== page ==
- The Washington Times - Sunday, April 13, 2008

KATMANDU, Nepal (AP) — Nepal’s former communist rebels picked up more seats today as they extended their lead in early returns from elections that will shape the Himalayan nation’s political future.

The Maoists — labeled a terrorist organization by the U.S. — had taken 44 seats out of 79 in constituencies where counting had been completed and were leading in most of the other areas where votes were still being tallied, the Election Commission said.

The traditionally powerful, centrist Nepali Congress was trailing with only 12 seats and the Communist Party of Nepal (United Marxist-Leninist) had only 14 seats, the commission said.

As counting continued today, two people were seriously wounded in a gunfight between supporters of the rival Communist Party of Nepal (United Marxist-Leninist) and Rastriya Prajatantra Party in a southern village, said Kavilashi Panthi, chief district administrator.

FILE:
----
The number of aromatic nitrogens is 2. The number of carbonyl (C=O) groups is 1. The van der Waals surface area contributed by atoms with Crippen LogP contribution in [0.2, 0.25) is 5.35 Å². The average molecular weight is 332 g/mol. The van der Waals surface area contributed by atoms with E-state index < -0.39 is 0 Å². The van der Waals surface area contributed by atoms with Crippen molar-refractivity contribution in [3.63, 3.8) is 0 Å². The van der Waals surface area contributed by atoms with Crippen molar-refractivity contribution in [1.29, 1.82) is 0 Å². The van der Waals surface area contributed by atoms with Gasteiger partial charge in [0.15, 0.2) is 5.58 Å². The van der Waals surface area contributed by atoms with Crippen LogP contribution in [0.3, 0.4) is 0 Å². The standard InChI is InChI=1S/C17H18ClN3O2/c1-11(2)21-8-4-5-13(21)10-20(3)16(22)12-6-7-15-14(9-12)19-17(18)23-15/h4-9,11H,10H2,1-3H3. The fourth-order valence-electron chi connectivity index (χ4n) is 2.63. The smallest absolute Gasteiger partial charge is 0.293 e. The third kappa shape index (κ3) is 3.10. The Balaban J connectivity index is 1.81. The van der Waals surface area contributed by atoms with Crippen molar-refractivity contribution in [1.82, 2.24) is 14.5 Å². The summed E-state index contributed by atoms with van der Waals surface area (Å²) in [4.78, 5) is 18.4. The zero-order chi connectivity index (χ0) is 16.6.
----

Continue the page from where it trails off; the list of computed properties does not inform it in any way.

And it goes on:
Scattered shootings and clashes that killed two people on election day and eight others in the days leading up to the poll did not deter millions of Nepalis from casting ballots in the country’s first election in nine years.

Returns yesterday showed the Maoists’ leader, Prachanda, who uses only one name, had won a seat representing Katmandu.

Complete results for the 601-seat Constituent Assembly are still a few weeks off, although officials say they should have a clear picture of what the assembly will look like later this coming week.

The Maoists’ strong early showing has surprised most observers, who before the vote had them placing third behind the country’s traditional electoral powers, the Nepali Congress and United Marxist-Leninists.

The election has been touted as the cornerstone of the 2006 peace deal with the Maoists, in which they gave up their 10-year fight to establish a communist state by force.

More than 13,000 people died in the insurgency.

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